Phi Chi Theta
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|Phi Chi Theta|
|Founded||June 16, 1924
|Motto||May the candle of knowledge guide our ship to achievement|
|Colors||Purple and Gold|
240,000+ total lifetime
|Headquarters||1508 E. Beltline Road
|Homepage||Phi Chi Theta Website|
Phi Chi Theta (ΦΧΘ or PCT) is one of the largest co-ed professional business fraternities in the United States. Phi Chi Theta was founded as a women's business fraternity on June 16, 1924 in Chicago, Illinois. Today, Phi Chi Theta comprises 37 collegiate and alumni chapters across the United States. While most chapters are now co-ed, there are some which have only women as members.
Phi Chi Theta was formed by the merger of two competing women's business fraternities in 1924. Both Phi Theta Kappa and Phi Kappa Epsilon were founded in 1918, and on June 16, 1924, each of the two organizations sent three delegates to form Phi Chi Theta. These six women became the founders of the fraternity: Mary Stoddard Duggan, Nina Miller, Anna E. Hall, Edna Blake Davis, Alice Wyman Schulze, and Nell McKenry.
On July 27, 1973, Epsilon Eta Phi Fraternity merged with, Phi Chi Theta. Epsilon Eta Phi was founded in Chicago, Illinois on May 3, 1927 by Melba Pinckney Allen, Iona Bloomer Radsch, Florence Cockerham Turzak, Ruth Erickson Funk, Ruth Novak Berger and Evelyn Scheer Carlson.
To promote the cause of higher business education and training for all individuals;
To foster high ideals for everyone pursuing a career in business;
To encourage fraternity and cooperation among people preparing for such careers;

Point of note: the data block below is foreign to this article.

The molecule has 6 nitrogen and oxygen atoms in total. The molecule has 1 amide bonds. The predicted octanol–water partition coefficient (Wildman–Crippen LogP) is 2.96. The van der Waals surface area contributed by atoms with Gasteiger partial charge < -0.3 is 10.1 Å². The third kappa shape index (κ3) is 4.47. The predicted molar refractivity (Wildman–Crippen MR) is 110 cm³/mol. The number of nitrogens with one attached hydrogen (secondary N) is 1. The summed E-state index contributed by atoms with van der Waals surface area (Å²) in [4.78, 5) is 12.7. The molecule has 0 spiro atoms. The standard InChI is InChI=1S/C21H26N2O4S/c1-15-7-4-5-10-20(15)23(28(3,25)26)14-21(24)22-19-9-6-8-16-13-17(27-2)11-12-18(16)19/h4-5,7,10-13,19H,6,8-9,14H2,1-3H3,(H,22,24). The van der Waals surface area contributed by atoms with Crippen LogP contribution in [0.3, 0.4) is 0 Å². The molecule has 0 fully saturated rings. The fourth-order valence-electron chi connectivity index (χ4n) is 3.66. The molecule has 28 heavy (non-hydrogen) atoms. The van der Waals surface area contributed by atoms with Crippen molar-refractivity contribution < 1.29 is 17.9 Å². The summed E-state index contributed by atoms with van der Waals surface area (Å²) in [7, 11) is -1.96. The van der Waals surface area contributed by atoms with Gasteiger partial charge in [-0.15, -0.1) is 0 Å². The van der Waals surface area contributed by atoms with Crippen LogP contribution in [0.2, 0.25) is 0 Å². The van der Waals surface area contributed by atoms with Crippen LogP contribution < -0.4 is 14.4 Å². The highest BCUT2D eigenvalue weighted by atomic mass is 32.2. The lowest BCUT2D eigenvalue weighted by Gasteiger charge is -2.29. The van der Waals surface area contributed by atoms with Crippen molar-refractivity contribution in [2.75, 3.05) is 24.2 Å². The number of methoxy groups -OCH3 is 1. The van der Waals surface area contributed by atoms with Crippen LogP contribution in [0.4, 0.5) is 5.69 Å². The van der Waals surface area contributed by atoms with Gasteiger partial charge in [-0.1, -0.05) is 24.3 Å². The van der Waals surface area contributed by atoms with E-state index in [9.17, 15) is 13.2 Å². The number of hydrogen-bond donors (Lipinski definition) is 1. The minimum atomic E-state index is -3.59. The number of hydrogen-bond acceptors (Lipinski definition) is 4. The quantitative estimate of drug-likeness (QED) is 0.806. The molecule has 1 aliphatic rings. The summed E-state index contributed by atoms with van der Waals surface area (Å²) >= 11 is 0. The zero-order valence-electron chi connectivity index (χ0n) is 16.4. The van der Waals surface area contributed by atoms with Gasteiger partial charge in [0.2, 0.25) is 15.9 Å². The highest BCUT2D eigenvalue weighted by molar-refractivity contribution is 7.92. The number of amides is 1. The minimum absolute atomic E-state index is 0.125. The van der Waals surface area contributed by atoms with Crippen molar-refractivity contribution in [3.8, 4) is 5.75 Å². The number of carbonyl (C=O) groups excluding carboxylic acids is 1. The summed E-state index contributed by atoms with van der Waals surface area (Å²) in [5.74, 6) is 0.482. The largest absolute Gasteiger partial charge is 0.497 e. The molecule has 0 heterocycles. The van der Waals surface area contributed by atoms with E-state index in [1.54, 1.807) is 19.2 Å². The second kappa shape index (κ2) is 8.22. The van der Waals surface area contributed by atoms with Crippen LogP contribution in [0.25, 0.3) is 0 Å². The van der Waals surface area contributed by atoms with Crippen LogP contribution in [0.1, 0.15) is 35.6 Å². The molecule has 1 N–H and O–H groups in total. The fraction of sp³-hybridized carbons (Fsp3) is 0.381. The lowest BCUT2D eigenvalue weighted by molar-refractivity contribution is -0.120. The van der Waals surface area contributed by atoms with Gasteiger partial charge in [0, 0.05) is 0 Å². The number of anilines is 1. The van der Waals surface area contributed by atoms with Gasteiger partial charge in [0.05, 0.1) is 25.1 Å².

To stimulate the spirit of sacrifice and unselfish devotion to the attainment of such ends.
"May the candle of knowledge guide our ship to achievement."
I do solemnly promise to be true and loyal to the ideals of Phi Chi Theta, to strive at all times to uphold its standards and to work always for its best interests.
Chapters of Phi Chi Theta:
- New York Beta - New York University - 1924
- Epsilon - University of Pittsburgh - 1924
- Zeta - Boston University 1924 - (Reactivated 2014)
- Omicron - University of Missouri - 1926
- Upsilon - Georgia State University - 1929
- Alpha Iota - Pennsylvania State University - 1955
- Alpha Mu - University of Maryland at College Park
- Alpha Nu - University of North Texas - 1956
- Alpha Upsilon - Bradley University - 1959
- Alpha Omega - Rutgers University - 1960 (Reactivated 2013)
- Beta Alpha - University of Southern Mississippi - 1961
- Beta Theta - Sam Houston State University - 1963
- Beta Chi - University of Tennessee at Martin - 1966
- Gamma Iota - University of Colorado at Denver - 1971
- Gamma Xi - Pace University - 1973
- Gamma Tau - University of Montevallo - 1973
- Delta Theta - St. Cloud State University - 1974
- Delta Mu - University of Texas -1975
- Delta Xi - Central Michigan University - 1975
- Delta Omicron - Texas State University - 1975
- Delta Sigma - James Madison University -1976
- Delta Chi - California State University-Chico -1976
- Epsilon Gamma - Western Michigan University -1978
- Epsilon Phi - Michigan State University
- Epsilon Omega - University of Texas at San Antonio - 1998
- Zeta Beta - University of Michigan - 2002
- Zeta Gamma - University of Illinois at Urbana-Champaign - 2004
- Zeta Delta - Drexel University - 2008
- Zeta Epsilon - Grand Valley State University - 2008
- Zeta Eta - Indiana University - 2009
- Zeta Kappa - Binghamton University - 2012
- Zeta Nu - Ohio State University - 2013
- Zeta Mu Miami University
- Zeta Xi - Drake University - 2015
- Zeta Omicron - University of California, Riverside - 2015
Lambda - Duquesne University - prior to 1979
- Phi Chi Theta bylaws 2014
- Baird's Manual of American College Fraternities. Baird's Manual Foundation, Incorporated. 1991. pp. V–36–38. Contains list through 1991
- Rutgers University Phi Chi Theta
- "Phi Chi Theta | University of Illinois at Urbana-Champaign". pct-illinois.org. Retrieved 2016-03-01.
- "Find a Chapter". Phi Chi Theta. Retrieved 2016-03-01.